A registry is a convenience for the gift *giver*, not the recipient. It can provide ideas if they want some help, and comfort that they are less likely to be giving something you already have or that someone else is giving you. Still, they are totally optional for the giver. The recipient has no right to complain if they get two toasters, be grateful and just deal with it!

    The following are all tacky to various degrees:
    Inlcuding registry info in your invitation
    Sending it to everyone who’s email address you have
    In fact, any method of distributing the registry to anyone who is not specifically seeking it out!

  47. Steve says:

    Forgot to list: writing “No Gifts” on the invitation, since it assumes implicitly that people were planning on giving you gifts! And everyone, please stop asking if there is a polite way to request cash gifts only!!!

  48. Catherine says:

    “A registry is a convenience for the gift *giver*, not the recipient.”

    Steve, I don’t think I’ve ever heard anyone put it quite so well. I agree with you completely.

  49. Kim says:

    I love gift registries; they help me pick out something useful without giving a duplicate. Just make sure you have a wide range of items on there to accomidate different levels of spending and you’re fine.

  50. Sarah in Alaska says:

    “One point, though. An invitation to a wedding should never include a reference to the registry. The presumption is that if people want to know where you’re registered, they will find out. That’s what parents and bridal parties are for. Plus, it’s super easy to do these days. You pick the most popular registry spots & search online for the couple’s name(s).”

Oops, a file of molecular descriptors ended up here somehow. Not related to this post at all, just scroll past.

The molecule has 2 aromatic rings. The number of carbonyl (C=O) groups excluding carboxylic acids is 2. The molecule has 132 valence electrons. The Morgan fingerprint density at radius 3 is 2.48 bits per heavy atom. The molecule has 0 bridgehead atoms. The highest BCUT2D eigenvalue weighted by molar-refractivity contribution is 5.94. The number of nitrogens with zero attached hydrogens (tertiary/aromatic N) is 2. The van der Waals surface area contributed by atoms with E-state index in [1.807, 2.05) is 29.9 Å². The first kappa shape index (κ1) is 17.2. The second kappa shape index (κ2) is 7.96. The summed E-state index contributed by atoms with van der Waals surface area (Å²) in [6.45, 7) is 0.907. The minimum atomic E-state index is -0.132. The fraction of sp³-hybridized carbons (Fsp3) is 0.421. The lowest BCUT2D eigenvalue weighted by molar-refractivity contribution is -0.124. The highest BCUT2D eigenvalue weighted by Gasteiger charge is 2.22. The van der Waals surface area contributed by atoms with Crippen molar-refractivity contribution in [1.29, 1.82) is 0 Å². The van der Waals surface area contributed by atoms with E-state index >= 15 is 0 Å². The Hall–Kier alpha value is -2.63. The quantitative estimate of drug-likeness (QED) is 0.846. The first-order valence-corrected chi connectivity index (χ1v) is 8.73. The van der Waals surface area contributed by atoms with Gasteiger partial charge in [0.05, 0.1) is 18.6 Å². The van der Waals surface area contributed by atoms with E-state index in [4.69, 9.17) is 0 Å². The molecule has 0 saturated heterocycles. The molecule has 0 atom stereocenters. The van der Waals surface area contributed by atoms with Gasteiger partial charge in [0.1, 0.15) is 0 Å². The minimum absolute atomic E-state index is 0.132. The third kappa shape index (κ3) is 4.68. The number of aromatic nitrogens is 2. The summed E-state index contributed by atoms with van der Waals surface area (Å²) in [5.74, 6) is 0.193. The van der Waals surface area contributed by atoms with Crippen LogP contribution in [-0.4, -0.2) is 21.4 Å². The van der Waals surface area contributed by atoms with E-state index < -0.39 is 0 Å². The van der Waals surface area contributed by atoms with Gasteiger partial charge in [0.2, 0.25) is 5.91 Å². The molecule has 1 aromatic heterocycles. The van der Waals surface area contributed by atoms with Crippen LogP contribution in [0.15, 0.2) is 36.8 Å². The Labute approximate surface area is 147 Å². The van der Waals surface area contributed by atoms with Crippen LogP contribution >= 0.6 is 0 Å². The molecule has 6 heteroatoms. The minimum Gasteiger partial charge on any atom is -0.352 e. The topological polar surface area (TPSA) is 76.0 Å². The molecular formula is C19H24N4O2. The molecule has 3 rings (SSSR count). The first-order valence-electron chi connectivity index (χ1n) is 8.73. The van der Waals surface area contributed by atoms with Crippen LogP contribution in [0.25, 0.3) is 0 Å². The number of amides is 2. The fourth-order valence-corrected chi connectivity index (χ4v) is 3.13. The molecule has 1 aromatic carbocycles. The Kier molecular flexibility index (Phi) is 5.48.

Yes! This! There’s actually online services that collect all the most popular registry locations so you can just search at one site and it will bring back Crate & Barrel, Macy’s, Target, etc. Try http://urs.theknot.com/parallelsearch.plx?skin=nytimes

    I look for registries for weddings, but skip them for babies.

    We recieved many lovely things that weren’t on our registry. It’s a gift, you can choose what you’d like to give. Generally, that’s what I do anyway – find something on the registry that I want to give.

  51. 444 says:

    I haven’t read the comments. I agree with you, Trent. But I would take it one step farther:

    I don’t think the registry should be mentioned in writing anywhere. People should have to ask someone close to the proceedings if there is a registry and then be directed to it. Those who don’t want to use the registry can buy whatever they want and those who would like the convenience of some “tips” (the registry) can find out about it upon inquiry.

  52. Mike says:

    For our wedding my wife and I registered for a couple of big things because we knew that her aunts and uncles would pool together and buy them for us. We also put a ton of little stuff. We registered at Target, not someplace that we wouldn’t normally shop. The registry cards were with the shower invitations, not the wedding invitations.